P: João [Castilho], Pedro [Motta] and I started with photography at about the same time, in the late 1990s. We met one another at the very start of our careers and immediately began to exchange information, view each other's work, talk about our goals and share our ideas about photography and the art world. In 2001 we did a joint work. We enjoyed the experience; we travelled together to the middle of our country, by car. On our return we presented a beautiful exhibition in Belo Horizonte. At the time we thought seriously about starting to make more work in the same way.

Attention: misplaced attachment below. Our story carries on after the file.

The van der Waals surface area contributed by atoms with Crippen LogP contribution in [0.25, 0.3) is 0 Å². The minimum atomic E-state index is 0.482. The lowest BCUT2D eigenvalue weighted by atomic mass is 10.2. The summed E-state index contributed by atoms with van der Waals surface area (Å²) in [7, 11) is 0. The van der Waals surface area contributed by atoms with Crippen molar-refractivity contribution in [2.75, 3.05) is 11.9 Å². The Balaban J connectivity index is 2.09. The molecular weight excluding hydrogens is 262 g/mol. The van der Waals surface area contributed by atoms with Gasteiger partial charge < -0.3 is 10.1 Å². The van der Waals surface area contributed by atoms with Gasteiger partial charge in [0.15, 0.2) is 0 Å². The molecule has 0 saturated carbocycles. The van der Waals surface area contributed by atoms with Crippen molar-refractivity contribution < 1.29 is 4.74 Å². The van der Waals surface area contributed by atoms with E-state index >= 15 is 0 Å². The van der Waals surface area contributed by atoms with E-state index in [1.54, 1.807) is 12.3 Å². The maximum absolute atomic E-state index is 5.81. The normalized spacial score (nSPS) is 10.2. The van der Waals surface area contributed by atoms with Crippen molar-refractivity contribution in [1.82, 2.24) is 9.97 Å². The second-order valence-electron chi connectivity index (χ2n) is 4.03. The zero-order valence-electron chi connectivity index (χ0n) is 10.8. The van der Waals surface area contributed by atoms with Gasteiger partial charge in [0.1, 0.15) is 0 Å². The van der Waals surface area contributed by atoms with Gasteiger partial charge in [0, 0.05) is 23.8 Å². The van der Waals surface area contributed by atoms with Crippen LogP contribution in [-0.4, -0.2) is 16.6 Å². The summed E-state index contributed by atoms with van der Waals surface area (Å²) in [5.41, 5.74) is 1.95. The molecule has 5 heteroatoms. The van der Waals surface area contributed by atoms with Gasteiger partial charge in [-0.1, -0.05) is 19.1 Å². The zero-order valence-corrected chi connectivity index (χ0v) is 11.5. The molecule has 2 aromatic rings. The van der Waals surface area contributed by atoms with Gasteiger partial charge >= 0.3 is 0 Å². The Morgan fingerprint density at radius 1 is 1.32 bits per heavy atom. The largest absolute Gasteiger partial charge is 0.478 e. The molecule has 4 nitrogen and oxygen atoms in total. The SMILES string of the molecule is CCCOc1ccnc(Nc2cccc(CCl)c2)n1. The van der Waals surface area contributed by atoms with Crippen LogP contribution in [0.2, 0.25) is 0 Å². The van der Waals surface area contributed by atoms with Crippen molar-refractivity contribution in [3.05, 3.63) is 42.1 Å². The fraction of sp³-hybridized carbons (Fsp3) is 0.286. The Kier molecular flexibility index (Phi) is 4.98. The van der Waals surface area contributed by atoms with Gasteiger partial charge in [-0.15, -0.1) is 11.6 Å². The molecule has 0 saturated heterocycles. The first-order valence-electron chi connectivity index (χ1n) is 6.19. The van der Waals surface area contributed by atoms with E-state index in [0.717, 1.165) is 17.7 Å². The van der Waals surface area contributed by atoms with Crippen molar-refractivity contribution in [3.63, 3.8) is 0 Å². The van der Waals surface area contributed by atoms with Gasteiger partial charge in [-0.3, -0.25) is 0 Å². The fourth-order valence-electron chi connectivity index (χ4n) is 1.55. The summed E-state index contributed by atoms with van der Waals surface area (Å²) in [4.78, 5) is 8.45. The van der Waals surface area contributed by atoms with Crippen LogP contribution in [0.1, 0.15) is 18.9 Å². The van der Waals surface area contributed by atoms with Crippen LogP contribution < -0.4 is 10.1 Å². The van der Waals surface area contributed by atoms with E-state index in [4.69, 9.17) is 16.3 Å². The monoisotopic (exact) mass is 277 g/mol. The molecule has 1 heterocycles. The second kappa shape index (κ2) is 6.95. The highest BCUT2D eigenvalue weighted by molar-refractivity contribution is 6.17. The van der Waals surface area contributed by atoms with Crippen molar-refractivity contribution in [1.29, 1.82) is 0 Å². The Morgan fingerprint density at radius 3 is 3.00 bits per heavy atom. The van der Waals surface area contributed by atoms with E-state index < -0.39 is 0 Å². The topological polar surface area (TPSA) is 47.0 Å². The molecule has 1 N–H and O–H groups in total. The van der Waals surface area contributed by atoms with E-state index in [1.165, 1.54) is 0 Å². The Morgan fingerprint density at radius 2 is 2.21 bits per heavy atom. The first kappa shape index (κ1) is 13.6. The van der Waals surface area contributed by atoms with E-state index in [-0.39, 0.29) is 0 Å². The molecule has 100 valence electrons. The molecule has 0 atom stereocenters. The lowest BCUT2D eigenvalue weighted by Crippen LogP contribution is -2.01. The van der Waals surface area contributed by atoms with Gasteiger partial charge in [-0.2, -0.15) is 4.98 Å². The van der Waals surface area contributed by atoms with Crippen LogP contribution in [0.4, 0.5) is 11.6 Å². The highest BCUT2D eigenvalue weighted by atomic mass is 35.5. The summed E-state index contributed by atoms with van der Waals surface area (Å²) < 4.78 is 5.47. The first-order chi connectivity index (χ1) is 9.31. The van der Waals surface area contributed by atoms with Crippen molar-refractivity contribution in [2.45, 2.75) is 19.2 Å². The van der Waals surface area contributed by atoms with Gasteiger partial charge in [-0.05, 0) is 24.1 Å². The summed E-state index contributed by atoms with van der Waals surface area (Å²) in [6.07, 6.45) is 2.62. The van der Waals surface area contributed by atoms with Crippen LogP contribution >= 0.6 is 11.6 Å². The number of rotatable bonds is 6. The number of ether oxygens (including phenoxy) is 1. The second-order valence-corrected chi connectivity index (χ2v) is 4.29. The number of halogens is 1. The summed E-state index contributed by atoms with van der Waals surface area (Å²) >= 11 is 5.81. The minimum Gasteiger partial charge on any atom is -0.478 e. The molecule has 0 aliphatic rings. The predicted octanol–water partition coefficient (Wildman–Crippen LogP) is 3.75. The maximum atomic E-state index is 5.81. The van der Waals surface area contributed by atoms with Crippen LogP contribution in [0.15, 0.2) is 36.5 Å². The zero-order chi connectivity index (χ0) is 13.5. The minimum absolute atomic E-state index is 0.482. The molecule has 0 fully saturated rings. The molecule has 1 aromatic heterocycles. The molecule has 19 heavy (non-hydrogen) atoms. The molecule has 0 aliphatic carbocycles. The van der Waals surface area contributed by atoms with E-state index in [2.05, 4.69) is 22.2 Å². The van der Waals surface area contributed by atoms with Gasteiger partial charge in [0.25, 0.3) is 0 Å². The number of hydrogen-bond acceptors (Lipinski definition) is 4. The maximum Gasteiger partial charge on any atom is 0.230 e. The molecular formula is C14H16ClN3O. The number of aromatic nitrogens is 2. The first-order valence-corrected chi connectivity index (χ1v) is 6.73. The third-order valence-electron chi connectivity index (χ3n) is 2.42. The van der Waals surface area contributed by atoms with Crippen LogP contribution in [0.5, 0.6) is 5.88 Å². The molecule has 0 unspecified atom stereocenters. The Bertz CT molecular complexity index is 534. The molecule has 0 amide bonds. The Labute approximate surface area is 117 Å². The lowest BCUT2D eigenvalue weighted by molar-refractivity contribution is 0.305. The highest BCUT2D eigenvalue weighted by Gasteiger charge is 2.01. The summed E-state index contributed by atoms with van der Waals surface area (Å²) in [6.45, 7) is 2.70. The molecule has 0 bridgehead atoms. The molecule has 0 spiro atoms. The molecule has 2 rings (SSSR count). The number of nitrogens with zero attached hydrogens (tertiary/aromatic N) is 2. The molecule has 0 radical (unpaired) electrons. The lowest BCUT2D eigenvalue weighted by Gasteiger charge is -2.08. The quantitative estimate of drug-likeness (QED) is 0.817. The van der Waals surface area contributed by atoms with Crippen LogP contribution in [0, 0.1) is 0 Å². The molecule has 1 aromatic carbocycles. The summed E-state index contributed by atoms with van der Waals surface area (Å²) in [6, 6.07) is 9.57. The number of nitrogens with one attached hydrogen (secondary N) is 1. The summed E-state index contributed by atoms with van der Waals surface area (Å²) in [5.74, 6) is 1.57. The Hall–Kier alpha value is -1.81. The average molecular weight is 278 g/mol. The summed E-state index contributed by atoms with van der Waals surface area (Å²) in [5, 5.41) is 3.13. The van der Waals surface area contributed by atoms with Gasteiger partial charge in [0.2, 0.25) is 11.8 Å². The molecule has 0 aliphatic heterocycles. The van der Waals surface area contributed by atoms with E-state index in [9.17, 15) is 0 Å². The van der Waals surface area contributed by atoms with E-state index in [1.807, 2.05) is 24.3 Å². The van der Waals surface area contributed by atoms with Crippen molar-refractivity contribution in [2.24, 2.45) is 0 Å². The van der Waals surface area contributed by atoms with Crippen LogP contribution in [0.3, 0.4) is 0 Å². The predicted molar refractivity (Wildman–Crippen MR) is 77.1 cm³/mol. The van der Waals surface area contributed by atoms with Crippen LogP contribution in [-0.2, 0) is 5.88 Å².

However, we very quickly saw that it was not practical. We could be more efficient if we all worked alone, each in a self-chosen time frame. Moreover, three photographers who all arrive in a small village at the same time, with all their photo equipment, that would have too much impact. We decided to set up the project about the Jequitinhonha Valley from our joint contacts and efforts, and then leave each of us free to go to the region and photograph on his own initiative, and at the end combine forces once again to tell one story together. The decision was also a matter of principle. A person who is travelling alone can follow up his own questions and wishes and make really personal contacts. He can rely on his instincts, and doesn't have to discuss everything with his colleagues. Underwater Landscape came at a decisive moment in our lives. In 2002 we were still beginners, but we ended the project as expert photographers. In this period of five years we could take the time to investigate our technique, our ways of working and our thinking, and then go back and use each discovery in our work. Each of us developed his own individual photographic language during this period, his own style. Precisely through that we could see clearly what the collective story could become. It was our key to creating a certain unity in the book and exhibition. As one of the most important Brazilian writers, João Guimarães Rosa, says, 'Sowing takes place in isolation, harvesting is done together.'